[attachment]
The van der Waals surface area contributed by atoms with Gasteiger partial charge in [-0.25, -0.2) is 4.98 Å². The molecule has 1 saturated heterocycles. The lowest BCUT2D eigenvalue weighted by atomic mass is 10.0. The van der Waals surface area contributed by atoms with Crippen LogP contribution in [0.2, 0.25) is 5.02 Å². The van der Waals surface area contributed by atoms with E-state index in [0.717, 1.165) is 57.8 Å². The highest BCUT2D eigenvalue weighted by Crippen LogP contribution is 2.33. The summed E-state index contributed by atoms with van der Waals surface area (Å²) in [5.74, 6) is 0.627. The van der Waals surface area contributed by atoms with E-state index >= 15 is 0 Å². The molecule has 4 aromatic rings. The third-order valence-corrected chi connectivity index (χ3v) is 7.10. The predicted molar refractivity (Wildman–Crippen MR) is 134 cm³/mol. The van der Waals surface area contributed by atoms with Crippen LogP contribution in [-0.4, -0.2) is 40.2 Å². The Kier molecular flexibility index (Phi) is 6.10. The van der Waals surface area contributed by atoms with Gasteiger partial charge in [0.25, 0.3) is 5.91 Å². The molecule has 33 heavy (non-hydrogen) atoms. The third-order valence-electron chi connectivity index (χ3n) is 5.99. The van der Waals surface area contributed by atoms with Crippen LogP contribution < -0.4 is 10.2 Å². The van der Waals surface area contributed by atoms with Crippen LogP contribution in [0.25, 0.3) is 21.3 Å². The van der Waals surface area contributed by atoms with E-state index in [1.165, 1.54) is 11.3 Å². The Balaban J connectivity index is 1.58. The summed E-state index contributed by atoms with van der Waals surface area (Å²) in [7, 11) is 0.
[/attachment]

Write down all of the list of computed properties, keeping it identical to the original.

The van der Waals surface area contributed by atoms with Gasteiger partial charge in [-0.25, -0.2) is 4.98 Å². The molecule has 1 saturated heterocycles. The lowest BCUT2D eigenvalue weighted by atomic mass is 10.0. The van der Waals surface area contributed by atoms with Crippen LogP contribution in [0.2, 0.25) is 5.02 Å². The van der Waals surface area contributed by atoms with E-state index in [0.717, 1.165) is 57.8 Å². The highest BCUT2D eigenvalue weighted by Crippen LogP contribution is 2.33. The summed E-state index contributed by atoms with van der Waals surface area (Å²) in [5.74, 6) is 0.627. The van der Waals surface area contributed by atoms with E-state index >= 15 is 0 Å². The molecule has 4 aromatic rings. The third-order valence-corrected chi connectivity index (χ3v) is 7.10. The predicted molar refractivity (Wildman–Crippen MR) is 134 cm³/mol. The van der Waals surface area contributed by atoms with Crippen LogP contribution in [-0.4, -0.2) is 40.2 Å². The Kier molecular flexibility index (Phi) is 6.10. The van der Waals surface area contributed by atoms with Gasteiger partial charge in [0.25, 0.3) is 5.91 Å². The molecule has 33 heavy (non-hydrogen) atoms. The third-order valence-electron chi connectivity index (χ3n) is 5.99. The van der Waals surface area contributed by atoms with Crippen LogP contribution < -0.4 is 10.2 Å². The van der Waals surface area contributed by atoms with Crippen LogP contribution in [0.25, 0.3) is 21.3 Å². The van der Waals surface area contributed by atoms with E-state index in [1.165, 1.54) is 11.3 Å². The Balaban J connectivity index is 1.58. The summed E-state index contributed by atoms with van der Waals surface area (Å²) in [7, 11) is 0.